Transportation / Healthy Cities
Will 2017 be the year the electric vehicle sweeps Europe off its feet?
By Andrew Sansom | 09 Feb 2017 | 0
With demanding legislative targets on reducing emissions, rising government and industry support, accelerating advances in technology and falling costs, the European market for electric vehicles (EVs) could be ready for its ‘Big Bang’ moment.
Yale Environment 360, an online magazine published by the Yale School of Forestry & Environmental Studies and Yale University, features an article this month authored by writer Paul Hockenos on Europe’s burgeoning electric vehicle market, in which Norway is the clear pioneer.
The Scandinavian country’s love affair with electric vehicles began in the 1990s in an effort to reduce pollution, congestion and noise in urban centres, says Hockenos, while the need to combat climate change is now the major driver. Norway is said to have the largest proportion of all-electric cars per head in the world – more than 100,000 in a country of 5.2 million people; Europe, as a whole, has around 500,000.
Last year, Norway – which, along with the Netherlands, aims to eradicate all fossil fuel-powered vehicles by 2025 – opened the world’s fast-charging station, capable of charging up to 28 vehicles in around 30 minutes. And just this week (7 February), five European fast-charging networks launched the Open Fast Charging Alliance, enabling roaming and the creation of a premium network of fast chargers all over Europe.
The group’s founding members are: Fastned (The Netherlands); Sodetrel (France); Smatrics (Austria); Grønn Kontakt (Norway); and GOtthard FASTcharge (Switzerland).
Hockenos reports that in 2016, only 2 million electric and hybrid passenger cars were on the road worldwide – about 0.2% of the global fleet – and major questions need to be resolved, particularly in regard to sourcing sufficient supplies of renewable energy to fuel a major expansion. But optimism in the market is high, not least because of rapid advances in technology and strong government support – as several European environmental stakeholders indicated in Hockenos’ article.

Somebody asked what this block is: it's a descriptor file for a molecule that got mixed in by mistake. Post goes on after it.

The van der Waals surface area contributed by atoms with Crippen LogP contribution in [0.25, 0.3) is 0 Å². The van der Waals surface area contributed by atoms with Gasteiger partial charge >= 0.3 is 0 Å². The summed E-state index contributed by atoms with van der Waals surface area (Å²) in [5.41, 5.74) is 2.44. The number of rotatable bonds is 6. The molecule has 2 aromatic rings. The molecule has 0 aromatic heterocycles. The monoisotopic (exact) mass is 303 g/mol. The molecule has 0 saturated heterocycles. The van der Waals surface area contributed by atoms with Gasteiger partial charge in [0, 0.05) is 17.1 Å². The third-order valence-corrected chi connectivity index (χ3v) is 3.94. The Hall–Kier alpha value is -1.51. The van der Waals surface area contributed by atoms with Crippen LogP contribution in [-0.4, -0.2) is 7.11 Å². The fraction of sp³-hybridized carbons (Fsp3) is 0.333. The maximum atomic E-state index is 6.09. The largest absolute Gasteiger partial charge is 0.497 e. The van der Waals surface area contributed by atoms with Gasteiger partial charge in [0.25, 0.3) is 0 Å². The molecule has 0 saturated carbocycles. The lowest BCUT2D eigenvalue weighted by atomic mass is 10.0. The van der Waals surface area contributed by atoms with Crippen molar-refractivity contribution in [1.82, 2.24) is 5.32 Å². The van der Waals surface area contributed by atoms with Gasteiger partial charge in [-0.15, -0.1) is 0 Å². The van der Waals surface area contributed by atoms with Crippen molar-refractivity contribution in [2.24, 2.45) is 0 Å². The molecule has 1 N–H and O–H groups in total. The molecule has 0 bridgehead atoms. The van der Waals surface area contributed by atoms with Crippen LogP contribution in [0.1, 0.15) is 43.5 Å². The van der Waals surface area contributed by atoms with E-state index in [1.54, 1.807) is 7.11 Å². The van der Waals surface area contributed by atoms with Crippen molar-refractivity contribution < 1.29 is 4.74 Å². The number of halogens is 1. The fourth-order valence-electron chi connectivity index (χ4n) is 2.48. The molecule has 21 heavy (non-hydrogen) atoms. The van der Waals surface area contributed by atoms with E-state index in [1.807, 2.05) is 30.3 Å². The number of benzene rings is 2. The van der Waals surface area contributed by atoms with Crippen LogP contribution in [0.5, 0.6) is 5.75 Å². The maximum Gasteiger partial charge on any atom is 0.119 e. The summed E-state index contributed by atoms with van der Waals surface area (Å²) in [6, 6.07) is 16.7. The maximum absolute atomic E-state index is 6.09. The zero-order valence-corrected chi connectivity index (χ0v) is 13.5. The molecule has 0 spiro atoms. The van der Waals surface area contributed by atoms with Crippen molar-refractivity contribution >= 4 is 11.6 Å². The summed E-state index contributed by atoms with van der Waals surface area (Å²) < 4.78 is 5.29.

“We’re convinced that Europe and other continents, too, are now turning the corner on e-mobility,” said Lars Mönch of Germany’s Federal Environment Agency. “It’s the aim of all big cities worldwide to ambitiously tackle the climate and urban congestion issues that they all face.”
Martin Norman of Greenpeace Norway, who has apparently driven an EV since 2004, added: “It’s clearly feasible, especially in urban areas. We’ve found that the range of EVs is enough for most of what people need.”
And Magdalena Jozwicka of the European Environment Agency commented: “People aren’t just using them as hobby cars for city shopping anymore. They’re switching to full e-mobility because it’s possible now.”
According to Hockenos, Norway has been able to promote e-mobility through tax exemptions and free power-charging of vehicles, owing to its plentiful offshore oil and gas reserves and easy access to cheap hydroelectric energy. But the main driver in Europe is legislation, with the EU targeting that by 2021, the average emissions of all new cars sold must be 40% lower than those generated by the average car today.
These targets must also be seen against predictions from the likes of the International Energy Agency, which forecasts that greenhouse gas emissions from transportation will “increase by 120% from 2000 to 2050, as a result of a projected three-fold increase” in the number of cars worldwide.
But the landscape appears to be changing, with Hockenos pointing out that “a second generation of EVs is in production now and they are considerably lighter, longer-range automobiles than those launched five years ago”.
He adds: “The frequency of – and distance between – charging facilities has long been, and remains, one of the key sticking points that make potential buyers hesitate. Charging infrastructure in Europe has grown since 2013 at a rate of 30% to 60% a year. The continent now has more than 100,000 charging spots, all but a few thousand of them ‘slow chargers’, which take as long as eight hours to juice up a battery.”
Legislation relating to the EV-charging infrastructure is also paving the way for market expansion, says Hockenos, with the EU ruling that from 2019, every newly built or refurbished house should have an EV charging station, and by 2023, 10% of all buildings’ parking spaces should have EV chargers.
Finally, the potential for rapid expansion of the electric vehicle market has another key ally: China. According to Hockenos, no country sold more EVs than China in 2015 – just over a third of plug-in sales worldwide. The huge potential of the Chinese market for US and European carmakers could turn out to be the kick-start of a clean transport revolution.